Of such stuff is drama and conflict made.
From another perspective, we have a recollection of Van Hemlock’s venture into ATITD (whose blog post is now unfortunately lost to the mists of time.)
-I- remember, anyway, that Van Hemlock wrote about finding an old player’s compound much further along the technology tree than his compatriots and he, and claimed it with the DPA variant active at that time. They joyously ran back to their own compound with riches, riches beyond their wildest imaginings as newbies, and those resources allowed him to construct an anvil and experiment with blacksmithing – something he was most taken with and wrote about in his blog – which in turn captivated others like me into trying out the game in the first place.
If a newbie gets to an older player’s compound first, it can be an enabler. Something without which, they would not have progressed as far in ATITD.
Then again, what are the chances of a newbie getting there first versus the experienced vultures?
Personally, I would have liked to see something that allowed a player to tear down stuff after the sixty days are up, without gaining any of the resources. That would allow eyesores to be taken down, but remove all personal resource profit from the equation.
That, I suspect, would encourage folks to leave most of the buildings be, as long as they weren’t in anyone’s way.
I like seeing the remains of civilization. Egypt is so empty anyway, it’s nice to see where people have been and stayed. Yet, if someone new really wanted to build in that location, they could take it down and set up there regardless.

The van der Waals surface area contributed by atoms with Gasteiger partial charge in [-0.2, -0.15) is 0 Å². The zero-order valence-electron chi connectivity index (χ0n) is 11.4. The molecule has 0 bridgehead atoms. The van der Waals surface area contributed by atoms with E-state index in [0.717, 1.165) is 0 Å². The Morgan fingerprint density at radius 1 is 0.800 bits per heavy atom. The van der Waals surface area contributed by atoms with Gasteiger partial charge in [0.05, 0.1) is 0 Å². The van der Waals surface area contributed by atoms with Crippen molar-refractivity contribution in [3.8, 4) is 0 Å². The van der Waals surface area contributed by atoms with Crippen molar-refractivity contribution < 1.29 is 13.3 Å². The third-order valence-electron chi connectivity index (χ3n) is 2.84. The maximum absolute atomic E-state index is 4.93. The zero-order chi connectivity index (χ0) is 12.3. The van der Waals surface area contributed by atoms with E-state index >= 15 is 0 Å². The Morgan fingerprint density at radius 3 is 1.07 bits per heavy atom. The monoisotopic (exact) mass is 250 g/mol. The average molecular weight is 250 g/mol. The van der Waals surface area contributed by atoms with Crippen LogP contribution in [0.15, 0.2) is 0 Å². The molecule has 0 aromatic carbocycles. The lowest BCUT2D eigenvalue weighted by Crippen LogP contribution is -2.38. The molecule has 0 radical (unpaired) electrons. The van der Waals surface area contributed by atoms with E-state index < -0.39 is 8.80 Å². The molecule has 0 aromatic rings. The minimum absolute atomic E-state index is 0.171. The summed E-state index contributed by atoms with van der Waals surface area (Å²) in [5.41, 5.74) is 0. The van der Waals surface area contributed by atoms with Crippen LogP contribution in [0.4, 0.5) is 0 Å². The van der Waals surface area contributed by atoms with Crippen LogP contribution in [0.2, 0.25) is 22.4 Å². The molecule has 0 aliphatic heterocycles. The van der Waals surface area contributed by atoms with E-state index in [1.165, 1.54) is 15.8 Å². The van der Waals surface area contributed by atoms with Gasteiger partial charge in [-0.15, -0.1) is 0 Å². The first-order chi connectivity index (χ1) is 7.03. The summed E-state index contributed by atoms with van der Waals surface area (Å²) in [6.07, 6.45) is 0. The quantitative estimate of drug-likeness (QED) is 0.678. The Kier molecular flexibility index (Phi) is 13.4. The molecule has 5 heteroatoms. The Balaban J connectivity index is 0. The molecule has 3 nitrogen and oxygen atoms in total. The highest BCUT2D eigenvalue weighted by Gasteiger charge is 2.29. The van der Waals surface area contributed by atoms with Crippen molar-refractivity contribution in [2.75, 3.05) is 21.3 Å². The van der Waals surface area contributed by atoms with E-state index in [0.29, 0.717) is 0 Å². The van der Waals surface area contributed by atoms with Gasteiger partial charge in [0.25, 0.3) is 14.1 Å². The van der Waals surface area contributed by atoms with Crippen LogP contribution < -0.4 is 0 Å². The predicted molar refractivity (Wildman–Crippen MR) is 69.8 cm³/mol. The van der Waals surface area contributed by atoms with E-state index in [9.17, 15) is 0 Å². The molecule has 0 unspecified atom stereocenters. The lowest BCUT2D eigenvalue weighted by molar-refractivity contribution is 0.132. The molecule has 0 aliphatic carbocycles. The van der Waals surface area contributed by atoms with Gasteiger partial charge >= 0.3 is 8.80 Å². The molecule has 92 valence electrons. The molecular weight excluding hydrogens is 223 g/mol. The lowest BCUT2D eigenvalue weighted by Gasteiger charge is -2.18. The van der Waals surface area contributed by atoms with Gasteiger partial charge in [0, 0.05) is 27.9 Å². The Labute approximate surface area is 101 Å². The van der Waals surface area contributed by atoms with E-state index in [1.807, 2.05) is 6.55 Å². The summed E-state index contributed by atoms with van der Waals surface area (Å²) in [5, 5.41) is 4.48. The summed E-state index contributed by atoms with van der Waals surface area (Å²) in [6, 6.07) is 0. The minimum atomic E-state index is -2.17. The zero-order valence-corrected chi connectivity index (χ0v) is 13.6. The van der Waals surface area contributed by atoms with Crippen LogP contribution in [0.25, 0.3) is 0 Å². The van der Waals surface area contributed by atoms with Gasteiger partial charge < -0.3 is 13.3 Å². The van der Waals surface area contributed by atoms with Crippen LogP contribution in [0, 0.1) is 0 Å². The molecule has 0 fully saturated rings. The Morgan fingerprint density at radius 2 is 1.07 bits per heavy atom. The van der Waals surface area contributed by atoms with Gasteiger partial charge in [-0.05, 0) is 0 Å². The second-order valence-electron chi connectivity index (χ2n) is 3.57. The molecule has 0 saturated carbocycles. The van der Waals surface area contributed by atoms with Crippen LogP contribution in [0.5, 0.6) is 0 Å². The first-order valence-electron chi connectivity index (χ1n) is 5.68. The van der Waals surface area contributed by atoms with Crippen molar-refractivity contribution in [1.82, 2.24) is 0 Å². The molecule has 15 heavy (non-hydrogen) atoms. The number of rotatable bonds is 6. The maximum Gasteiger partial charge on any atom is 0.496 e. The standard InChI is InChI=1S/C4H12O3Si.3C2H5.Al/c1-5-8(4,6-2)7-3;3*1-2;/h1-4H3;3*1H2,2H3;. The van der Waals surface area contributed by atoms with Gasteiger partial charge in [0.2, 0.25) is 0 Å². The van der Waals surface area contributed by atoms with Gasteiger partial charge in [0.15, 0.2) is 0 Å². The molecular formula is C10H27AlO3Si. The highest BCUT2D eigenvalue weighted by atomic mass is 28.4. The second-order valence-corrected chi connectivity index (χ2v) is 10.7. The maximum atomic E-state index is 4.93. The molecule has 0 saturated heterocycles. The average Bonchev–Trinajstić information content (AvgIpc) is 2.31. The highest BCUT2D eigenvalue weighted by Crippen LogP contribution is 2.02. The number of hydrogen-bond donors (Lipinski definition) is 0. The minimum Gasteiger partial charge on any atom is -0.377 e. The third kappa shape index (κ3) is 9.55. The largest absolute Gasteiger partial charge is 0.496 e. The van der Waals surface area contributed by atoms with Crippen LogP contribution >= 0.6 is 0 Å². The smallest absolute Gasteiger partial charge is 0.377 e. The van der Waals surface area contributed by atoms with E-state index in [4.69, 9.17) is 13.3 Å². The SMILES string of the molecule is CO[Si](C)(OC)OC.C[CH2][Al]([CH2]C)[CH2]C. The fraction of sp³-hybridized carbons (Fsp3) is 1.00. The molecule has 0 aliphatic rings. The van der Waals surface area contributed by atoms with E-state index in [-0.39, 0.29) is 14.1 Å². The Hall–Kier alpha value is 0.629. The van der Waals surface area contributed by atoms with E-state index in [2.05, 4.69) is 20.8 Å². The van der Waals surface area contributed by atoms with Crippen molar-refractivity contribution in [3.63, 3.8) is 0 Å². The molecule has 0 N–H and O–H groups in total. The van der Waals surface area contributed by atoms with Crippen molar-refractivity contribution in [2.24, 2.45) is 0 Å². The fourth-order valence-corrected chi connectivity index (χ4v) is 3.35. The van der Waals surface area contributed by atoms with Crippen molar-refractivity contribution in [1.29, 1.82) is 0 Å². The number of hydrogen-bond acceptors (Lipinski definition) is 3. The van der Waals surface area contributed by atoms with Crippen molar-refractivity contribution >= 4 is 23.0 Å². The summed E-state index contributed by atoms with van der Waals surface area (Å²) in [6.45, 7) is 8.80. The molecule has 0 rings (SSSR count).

But I doubt that law will ever pass.
For most players, those unused resources are ‘a waste’ if never used. After all, if a benevolent veteran gets to it, they may use it to further research in the Egypt-wide technologies at Universities. So sayeth the public good explanation anyway.
In the previous two Tellings I’ve participated in, when I lost interest, I left for good and only came back on free weekends to poke my head around – and sure enough, my stuff was gone.
I hope it made -someone- happy.
(Funny story: I did meet an extra-friendly player once on one of these check-back-in visits, who actually plied me with completely free items to sacrifice to a Vigil in progress. I kept her company, because I was in the mood for chatting and because I loved the adrenaline rush of a good Vigil, growing more and more stunned at the sheer quantity of stuff she was generously throwing at me to let the fire consume for good…
…then it turned out in the course of the friendly conversation that she was the one who had salvaged my compounds of stuff.
Lol, guilty conscience, perhaps? And wanting to even out the scales?
At the time, I had no intentions of restarting the game and assured her so. I was just there for fun, for a good chat and also help the Vigil along by my presence (since having more people participate multiplies your points, over doing one solo as she had been attempting.))
Guilds have an advantage in that as long as there is one player still subbed, no one else can claim it from your collective. Then again, the disadvantage of multiple persons in a guild is that any of them can steal the guild’s stuff if they wanted to. Guild theft is a possibility of pretty much all MMOs, not merely ATITD, if one’s permissions are not set properly to trusted individuals.
Me, I’m a paranoid type of person and need to keep my personal stuff separate from group stuff. I like to think this makes me more reliable when joining group guilds because I don’t -need- the guild stuff, I have my own stuff to draw from.
But it means that to keep my stuff, I’ll have to maintain the sub (with a month or two of leeway.)
As a mostly solo player, such is life in the desert, vultures and all.